Sitting in the Atlanta airport last night, I struck up a conversation with a young Air Force officer, enroute to a couple of weeks of R&R in the Carribean.
As I soon discovered, the officer was an F-15 pilot, assigned to the 1st Fighter Wing at Langley AFB, Virginia. The 1st Wing is currently transitioning from the F-15 to the new, state-of-the-art F/A-22 Raptor, designed to maintain U.S. aerial dominance for the next 30 years.
When I mentioned the Raptor, it seemed to be a sore spot, and I soon discovered why. Turns out that the young Captain is assigned to the Langley squadron which will not covert to the F/A-22. His unit will continue flying the F-15 Eagle, considered the world's best air superiority fighter unti the advent of the F/A-22.
Langley's F-15 drivers often fly practice missions against the F/A-22, and I couldn't resist asking him what it's like to engage the Raptor in a mock dogfight. "It's very frustrating," he replied. "They kill us with an AMRAAM (Advanced Medium Range Air-to-Air Missile) shot before we can even find them with our radar." As a result, F-15 pilots receive very little training in their engagements with the F/A-22. In some cases, the 1st Wing actually assigns other F-15s to fly with the Raptors. Once the F/A-22s have called their kills and jink out of the engagement, the F-15s continue the dogfight, providing more beneficial training to the Eagle pilots.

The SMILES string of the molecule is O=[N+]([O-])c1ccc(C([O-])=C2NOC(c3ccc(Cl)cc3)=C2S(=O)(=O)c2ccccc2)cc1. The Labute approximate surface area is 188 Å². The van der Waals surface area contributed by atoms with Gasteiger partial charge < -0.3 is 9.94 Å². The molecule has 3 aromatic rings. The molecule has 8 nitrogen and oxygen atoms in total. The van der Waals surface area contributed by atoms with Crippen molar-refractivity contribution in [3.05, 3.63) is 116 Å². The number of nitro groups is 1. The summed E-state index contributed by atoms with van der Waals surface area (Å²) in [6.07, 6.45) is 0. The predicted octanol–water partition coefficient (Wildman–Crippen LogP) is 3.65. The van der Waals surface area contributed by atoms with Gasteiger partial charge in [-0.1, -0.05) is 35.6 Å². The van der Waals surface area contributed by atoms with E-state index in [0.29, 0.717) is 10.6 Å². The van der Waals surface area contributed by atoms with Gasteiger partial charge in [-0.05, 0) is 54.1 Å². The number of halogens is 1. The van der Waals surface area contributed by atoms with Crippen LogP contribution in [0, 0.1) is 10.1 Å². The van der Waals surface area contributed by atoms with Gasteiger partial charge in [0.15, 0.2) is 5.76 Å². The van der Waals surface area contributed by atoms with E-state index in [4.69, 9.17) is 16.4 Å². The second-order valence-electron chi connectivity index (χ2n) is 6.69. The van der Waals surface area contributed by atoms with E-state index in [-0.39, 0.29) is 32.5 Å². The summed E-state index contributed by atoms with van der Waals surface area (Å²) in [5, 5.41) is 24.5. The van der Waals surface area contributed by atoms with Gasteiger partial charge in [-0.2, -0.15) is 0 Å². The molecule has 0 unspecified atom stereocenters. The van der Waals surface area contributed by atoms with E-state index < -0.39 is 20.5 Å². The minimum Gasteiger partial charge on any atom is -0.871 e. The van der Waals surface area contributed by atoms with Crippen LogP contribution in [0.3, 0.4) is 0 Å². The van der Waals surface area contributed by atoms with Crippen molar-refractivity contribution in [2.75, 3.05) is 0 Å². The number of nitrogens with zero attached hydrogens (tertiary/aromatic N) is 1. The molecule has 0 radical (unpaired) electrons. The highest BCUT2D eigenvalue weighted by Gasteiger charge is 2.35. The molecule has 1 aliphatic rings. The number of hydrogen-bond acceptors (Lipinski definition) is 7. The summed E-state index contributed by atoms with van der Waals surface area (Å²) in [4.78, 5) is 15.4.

The captain's description of the unfair fight brought a smile to its face. Against one of the world's best air superiority fighters, flown by highly skilled pilots, the F/A-22 is re-writing the rules of aerial warfare, providing tactical capabilities that no other Air Force can match. Unfortunately, the F/A-22 is very expensive, and the USAF has been forced to reduce its planned purchase to 179 jets. That means fewer Raptors will be available for future conflicts against adversaries operating advanced, fourth-generation fighters, including Russian SU-27/30 variants, the French Rafale, the "Typhoon" Eurofighter, and Sweden's JAS-39 Grippen.
With much of our military strategy predicated on gaining (and maintaining) air dominace, the decision to buy fewer Raptors is disturbing. The F/A-22 may not play a significant role in the campaign against Iraqi insurgents, but it would play a critical role in major regional conflicts of the future, ensuring our ability to control the skies, and carry out a variety of critical missions, including close air support, interdiction and even maritime strike.
The frustration of that F-15 driver underscores the rationale for more F/A-22s. Further reductions in our planned Raptor inventory will undermine national security, and USAF leadership should start pushing for a larger purchase of these badly-needed aircraft.